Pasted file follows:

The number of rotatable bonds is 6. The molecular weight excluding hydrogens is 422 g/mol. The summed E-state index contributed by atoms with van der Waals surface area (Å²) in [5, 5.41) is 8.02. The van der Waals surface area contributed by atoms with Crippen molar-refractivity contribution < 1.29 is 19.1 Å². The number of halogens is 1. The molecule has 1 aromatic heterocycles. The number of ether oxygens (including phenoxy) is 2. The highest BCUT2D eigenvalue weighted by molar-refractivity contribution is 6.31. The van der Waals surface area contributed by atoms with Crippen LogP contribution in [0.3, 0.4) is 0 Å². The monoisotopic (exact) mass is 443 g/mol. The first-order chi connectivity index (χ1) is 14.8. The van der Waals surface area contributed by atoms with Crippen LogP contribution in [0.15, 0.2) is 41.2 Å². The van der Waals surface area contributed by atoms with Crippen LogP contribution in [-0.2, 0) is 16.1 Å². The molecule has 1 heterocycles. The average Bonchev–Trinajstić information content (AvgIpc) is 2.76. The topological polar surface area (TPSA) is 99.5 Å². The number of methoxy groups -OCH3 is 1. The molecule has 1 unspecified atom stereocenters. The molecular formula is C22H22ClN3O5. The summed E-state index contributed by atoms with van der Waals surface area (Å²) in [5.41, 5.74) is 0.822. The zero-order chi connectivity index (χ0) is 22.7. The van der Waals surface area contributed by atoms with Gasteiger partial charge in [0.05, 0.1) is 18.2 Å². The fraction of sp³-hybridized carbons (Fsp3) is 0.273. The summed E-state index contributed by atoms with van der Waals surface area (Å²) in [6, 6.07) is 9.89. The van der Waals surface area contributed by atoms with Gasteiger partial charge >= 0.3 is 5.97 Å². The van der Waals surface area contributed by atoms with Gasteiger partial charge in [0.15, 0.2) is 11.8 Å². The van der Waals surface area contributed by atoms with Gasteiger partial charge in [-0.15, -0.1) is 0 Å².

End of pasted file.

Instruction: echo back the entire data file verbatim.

The number of rotatable bonds is 6. The molecular weight excluding hydrogens is 422 g/mol. The summed E-state index contributed by atoms with van der Waals surface area (Å²) in [5, 5.41) is 8.02. The van der Waals surface area contributed by atoms with Crippen molar-refractivity contribution < 1.29 is 19.1 Å². The number of halogens is 1. The molecule has 1 aromatic heterocycles. The number of ether oxygens (including phenoxy) is 2. The highest BCUT2D eigenvalue weighted by molar-refractivity contribution is 6.31. The van der Waals surface area contributed by atoms with Crippen LogP contribution in [0.3, 0.4) is 0 Å². The monoisotopic (exact) mass is 443 g/mol. The first-order chi connectivity index (χ1) is 14.8. The van der Waals surface area contributed by atoms with Crippen LogP contribution in [0.15, 0.2) is 41.2 Å². The van der Waals surface area contributed by atoms with Crippen LogP contribution in [-0.2, 0) is 16.1 Å². The molecule has 1 heterocycles. The average Bonchev–Trinajstić information content (AvgIpc) is 2.76. The topological polar surface area (TPSA) is 99.5 Å². The number of methoxy groups -OCH3 is 1. The molecule has 1 unspecified atom stereocenters. The molecular formula is C22H22ClN3O5. The summed E-state index contributed by atoms with van der Waals surface area (Å²) in [5.41, 5.74) is 0.822. The zero-order chi connectivity index (χ0) is 22.7. The van der Waals surface area contributed by atoms with Gasteiger partial charge in [0.05, 0.1) is 18.2 Å². The fraction of sp³-hybridized carbons (Fsp3) is 0.273. The summed E-state index contributed by atoms with van der Waals surface area (Å²) in [6, 6.07) is 9.89. The van der Waals surface area contributed by atoms with Gasteiger partial charge >= 0.3 is 5.97 Å². The van der Waals surface area contributed by atoms with Gasteiger partial charge in [0.15, 0.2) is 11.8 Å². The van der Waals surface area contributed by atoms with Gasteiger partial charge in [-0.15, -0.1) is 0 Å².